Many young actors and playwrights ask me how they can make a living in the arts. What they’re really asking is how can they be famous NOW or in a big movie NOW or published NOW or produced on Broadway NOW. I don’t blame them for thinking this way, I’m dead sure I thought the same in high school. We are never shown the step by step path to get those things we covet, we are more often than not only shown the successes. And if we’re shown failure it’s something to laugh at, not learn from.
When asked, I try to skirt the question. Because I know they want a different answer than I have to give. I don’t know how to famous/movie/broadway NOW. I know how to get a temp job for nine years and live sparely. I didn’t have any “things’ (you know those things that are supposed to denote success) till well after 30. I know how to have a job and work on my craft at the same time. I wrote at lunch, I wrote on the subway to work and from, I wrote when it was 3:00 and I had nothing to do- that was the awesome aspect of being a temp/writer. Writing LOOKS like work and the best lesson I ever learned as a temp is that if you look like you’re working no one bothers you.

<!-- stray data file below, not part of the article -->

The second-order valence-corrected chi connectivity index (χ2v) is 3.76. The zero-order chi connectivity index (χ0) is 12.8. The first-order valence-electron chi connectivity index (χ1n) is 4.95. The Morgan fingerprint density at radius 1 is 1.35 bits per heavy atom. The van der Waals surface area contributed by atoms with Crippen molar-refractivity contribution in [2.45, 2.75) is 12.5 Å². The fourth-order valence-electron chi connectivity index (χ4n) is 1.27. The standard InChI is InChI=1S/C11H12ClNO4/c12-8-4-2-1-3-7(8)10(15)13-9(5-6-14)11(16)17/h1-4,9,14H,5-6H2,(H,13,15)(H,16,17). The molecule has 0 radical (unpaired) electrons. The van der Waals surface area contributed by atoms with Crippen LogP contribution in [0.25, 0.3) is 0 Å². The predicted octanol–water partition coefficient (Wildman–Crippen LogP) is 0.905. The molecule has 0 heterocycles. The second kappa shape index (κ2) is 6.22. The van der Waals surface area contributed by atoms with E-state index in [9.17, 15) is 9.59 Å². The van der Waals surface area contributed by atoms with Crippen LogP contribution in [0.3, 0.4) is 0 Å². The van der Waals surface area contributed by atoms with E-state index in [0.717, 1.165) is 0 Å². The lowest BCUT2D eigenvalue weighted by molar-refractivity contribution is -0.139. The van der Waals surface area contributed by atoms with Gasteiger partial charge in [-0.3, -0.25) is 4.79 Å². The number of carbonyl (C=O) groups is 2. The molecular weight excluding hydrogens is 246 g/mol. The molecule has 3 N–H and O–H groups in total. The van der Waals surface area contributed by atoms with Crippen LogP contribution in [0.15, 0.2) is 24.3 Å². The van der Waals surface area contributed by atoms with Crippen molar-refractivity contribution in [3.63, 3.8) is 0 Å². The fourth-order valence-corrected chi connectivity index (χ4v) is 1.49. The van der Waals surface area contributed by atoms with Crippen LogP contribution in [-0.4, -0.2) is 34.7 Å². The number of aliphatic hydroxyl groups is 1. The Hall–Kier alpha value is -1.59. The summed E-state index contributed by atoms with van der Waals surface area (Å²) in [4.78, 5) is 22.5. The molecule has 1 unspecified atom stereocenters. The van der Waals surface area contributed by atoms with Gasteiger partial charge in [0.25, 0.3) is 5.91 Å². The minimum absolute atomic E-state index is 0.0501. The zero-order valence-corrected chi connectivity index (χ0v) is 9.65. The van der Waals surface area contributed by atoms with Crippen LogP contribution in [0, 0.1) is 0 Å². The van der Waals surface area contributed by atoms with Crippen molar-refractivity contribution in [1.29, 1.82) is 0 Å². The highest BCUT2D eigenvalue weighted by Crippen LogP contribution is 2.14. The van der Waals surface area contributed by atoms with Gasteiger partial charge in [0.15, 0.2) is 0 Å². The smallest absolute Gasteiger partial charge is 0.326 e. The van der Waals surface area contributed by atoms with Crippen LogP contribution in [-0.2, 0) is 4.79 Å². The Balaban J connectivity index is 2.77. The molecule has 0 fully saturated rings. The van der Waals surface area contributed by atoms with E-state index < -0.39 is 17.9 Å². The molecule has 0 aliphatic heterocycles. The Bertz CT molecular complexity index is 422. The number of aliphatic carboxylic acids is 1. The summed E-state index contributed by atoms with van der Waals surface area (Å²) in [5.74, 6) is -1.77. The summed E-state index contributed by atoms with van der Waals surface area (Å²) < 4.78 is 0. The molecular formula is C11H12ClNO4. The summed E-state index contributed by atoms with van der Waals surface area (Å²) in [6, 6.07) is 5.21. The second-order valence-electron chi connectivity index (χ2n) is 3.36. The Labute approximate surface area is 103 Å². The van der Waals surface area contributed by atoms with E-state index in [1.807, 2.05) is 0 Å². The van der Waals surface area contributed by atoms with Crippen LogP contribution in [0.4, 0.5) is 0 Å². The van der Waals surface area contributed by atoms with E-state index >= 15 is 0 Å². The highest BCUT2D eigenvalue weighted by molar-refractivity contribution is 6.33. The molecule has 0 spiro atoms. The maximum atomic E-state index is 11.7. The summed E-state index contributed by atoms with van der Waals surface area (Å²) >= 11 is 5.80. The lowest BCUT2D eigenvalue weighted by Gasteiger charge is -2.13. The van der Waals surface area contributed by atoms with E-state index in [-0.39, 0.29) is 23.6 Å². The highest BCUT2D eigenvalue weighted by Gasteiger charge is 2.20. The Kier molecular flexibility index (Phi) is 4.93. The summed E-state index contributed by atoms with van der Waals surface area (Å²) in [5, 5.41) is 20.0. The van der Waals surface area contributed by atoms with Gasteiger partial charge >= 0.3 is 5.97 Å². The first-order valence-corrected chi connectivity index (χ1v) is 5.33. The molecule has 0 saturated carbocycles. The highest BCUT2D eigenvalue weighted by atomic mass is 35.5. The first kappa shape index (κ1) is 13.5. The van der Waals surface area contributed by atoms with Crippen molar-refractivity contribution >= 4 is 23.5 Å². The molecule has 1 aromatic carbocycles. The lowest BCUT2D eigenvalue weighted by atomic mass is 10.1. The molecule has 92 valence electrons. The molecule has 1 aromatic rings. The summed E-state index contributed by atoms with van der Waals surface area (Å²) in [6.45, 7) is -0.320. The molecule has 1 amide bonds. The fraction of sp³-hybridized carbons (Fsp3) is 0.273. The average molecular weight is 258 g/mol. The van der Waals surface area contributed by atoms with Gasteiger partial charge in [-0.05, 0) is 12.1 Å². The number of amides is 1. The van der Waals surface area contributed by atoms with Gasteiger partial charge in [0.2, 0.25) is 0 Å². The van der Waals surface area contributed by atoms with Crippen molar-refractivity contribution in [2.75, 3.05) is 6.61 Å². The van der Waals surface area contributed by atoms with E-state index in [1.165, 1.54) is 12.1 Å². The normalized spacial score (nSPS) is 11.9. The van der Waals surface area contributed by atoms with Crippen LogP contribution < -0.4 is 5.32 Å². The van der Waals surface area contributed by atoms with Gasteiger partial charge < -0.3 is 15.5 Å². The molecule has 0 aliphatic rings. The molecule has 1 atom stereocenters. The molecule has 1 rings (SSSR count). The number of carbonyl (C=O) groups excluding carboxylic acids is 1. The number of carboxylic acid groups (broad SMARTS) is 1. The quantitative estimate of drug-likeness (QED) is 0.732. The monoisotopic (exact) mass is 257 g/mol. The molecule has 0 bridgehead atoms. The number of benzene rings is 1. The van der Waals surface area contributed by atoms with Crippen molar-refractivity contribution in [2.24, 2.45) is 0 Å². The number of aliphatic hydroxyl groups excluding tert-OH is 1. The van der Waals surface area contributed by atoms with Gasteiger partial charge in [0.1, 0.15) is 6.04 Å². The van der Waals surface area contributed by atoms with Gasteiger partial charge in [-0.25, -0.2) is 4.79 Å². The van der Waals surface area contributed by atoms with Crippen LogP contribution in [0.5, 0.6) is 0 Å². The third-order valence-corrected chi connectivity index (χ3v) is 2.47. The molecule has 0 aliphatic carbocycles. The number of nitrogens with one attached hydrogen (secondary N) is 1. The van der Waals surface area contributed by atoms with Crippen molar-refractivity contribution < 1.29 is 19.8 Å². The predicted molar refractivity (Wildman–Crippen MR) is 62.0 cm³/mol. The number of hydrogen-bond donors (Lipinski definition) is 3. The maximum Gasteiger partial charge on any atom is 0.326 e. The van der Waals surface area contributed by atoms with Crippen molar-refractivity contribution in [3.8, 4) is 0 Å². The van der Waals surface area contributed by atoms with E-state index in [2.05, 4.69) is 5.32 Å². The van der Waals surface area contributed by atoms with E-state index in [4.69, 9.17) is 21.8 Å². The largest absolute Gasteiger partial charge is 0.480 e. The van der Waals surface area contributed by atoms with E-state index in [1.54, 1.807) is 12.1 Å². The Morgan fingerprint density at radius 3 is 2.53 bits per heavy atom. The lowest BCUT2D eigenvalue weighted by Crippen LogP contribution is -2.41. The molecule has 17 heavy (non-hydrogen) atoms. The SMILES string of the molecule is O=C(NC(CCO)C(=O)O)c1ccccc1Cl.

Young artists don’t want to hear: find a job that pays the bills, but live sparingly so that you don’t have to sell your soul for that job, and then spend every spare second on your art. The professional artist has tenacity and a stubborn will. That’s what really divides those who want to make a living at their art and those who want instant success.
I came across this great post listing a couple of ‘famous’ writers who also had day jobs. And this is just a smattering. If Kafka can get a day job so can you.